- Social and Literary Form in the Spectator
When Addison and Steele described the Spectator (1711–12) as a “Diurnal Essay,” they were claiming to be doubly modern, combining a literary innovation with a new technology. 1 The Spectator applied the rhythm of the daily newspapers to the essay, making the metropolitan press the measure of this literary form and providing a new use for the essay. 2 In turn, the periodical essay offered a new way to understand a sphere of social relations mediated by that periodical technology, and thus enabled a modern public distinct from both church and state. By applying the “Method” of an “Essay Writer” to the modern “Art of Printing” and the “Penny Papers” (S, no. 124, 1:507), Addison and Steele offered a mode of literary reflection for the modern city, using the form of the essay to represent—reflect, understand, explain, and define—its urban dynamics. 3
In this paper, I present a reconstructive account of the Spectator’s internal logic, formal and developmental, to argue that its particular—literary—history is integral to understanding its place in broader historical and cultural developments. I explain the Spectator as written at the convergence of three early-modern phenomena: a new use of print technology, a new literary form, and a new social space. I argue that the daily press, the essay, and the city were mutually defining; that is, each was defined in terms of the influence of, and its own effect upon, the others. A new literary form was developed at the intersection of the city and the press; a new urbane ethos emerged from this meeting of literary form and technology; and, finally, [End Page 21] that structure of politeness offered an indigenous form with which to explain the modern city to itself.
While recent accounts of the Spectator have complicated the once-standard Whiggish story of the rising middle class that featured Addison as the prophet of the bourgeoisie, those complications have not so much changed the terms of discussion as reversed them. 4 Now Addison is read as the ideologue of the bourgeoisie, an agent of “class-consolidation” or the “disciplinary regime” of modernity. 5 The effect of such criticism has been to focus on the persona of Mr. Spectator as a mechanism of modern subjectivity “constructed to subject readers to the anxiety of being observed” and to “force readers to conform to its values.” 6 The suggestion that literature has its effects because readers simply imitate texts—compelled either to follow the leader or to question authority—underlies the urgent questioning of such texts. But our own practice of criticism belies this simple conception of reading, and we are routinely able to recognize the text’s efficacy without falling prey to its seductions. While critics read texts like the Spectator as enforcing ideological subjection, they demonstrate their own more complicated responses in those readings, raising questions—and kinds of questions—that are supposed not to occur to readers. Similarly, I suggest that the interest of the Spectator is not exhausted by insisting on its “mystification” in grounding authority in a consensus that it helps create, or by noting that its “mode of free, apparently random discourse is used to disguise an ideological program” and remarking that its “cultural achievement” is “deeply political and ideological.” 7 In these terms, what else could it be? The study of ideology, though, often slips, in Raymond Williams’s words, from considering “the general process of the production of meanings and ideals” into an accusatory unmasking of “a system of illusory belief.” 8 When critics who study “ideology” slide from the former sense to the latter and make their points by uncovering “ideology,” they belie their critical assumptions by suggesting a pathos of discovery that could only mean something if there was a discourse somehow not ideological.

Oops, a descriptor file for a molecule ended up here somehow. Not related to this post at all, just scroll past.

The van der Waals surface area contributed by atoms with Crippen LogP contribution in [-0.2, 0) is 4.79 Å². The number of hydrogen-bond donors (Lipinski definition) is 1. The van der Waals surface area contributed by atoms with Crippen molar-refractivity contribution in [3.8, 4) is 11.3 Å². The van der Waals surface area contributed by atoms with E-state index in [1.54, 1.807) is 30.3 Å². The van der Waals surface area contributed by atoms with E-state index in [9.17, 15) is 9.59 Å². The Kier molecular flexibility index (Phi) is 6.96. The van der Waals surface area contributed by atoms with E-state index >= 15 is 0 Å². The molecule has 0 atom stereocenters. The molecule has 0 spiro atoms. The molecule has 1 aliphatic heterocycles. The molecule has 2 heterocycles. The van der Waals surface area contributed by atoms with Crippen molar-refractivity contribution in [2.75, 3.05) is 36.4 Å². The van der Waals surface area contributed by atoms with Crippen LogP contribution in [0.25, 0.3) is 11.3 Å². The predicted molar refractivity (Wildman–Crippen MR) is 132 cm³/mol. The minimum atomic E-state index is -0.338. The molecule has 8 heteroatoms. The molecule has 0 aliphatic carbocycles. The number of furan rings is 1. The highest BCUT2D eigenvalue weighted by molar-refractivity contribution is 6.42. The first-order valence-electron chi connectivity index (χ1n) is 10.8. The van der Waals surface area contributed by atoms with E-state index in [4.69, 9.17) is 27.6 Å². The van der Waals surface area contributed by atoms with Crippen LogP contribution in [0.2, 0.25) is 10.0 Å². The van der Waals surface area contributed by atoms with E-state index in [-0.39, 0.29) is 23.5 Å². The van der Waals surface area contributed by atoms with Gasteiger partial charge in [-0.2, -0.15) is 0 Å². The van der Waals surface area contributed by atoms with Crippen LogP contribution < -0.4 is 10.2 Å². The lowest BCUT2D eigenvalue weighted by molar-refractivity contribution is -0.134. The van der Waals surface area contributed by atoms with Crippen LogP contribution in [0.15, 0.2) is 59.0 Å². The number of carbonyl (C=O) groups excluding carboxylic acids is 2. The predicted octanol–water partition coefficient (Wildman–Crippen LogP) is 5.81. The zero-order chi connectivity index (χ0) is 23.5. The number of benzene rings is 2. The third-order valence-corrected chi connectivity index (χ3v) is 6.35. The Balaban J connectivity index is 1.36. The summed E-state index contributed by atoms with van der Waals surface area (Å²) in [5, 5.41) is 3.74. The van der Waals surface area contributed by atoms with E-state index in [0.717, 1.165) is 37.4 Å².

This paper is less concerned with evaluating bourgeois subject formation than with understanding its formal preconditions, and such a question can not be answered in the terms of identity without begging a further question about how the forms that were internalized came to be. I offer an account, then, of how a particular literary form...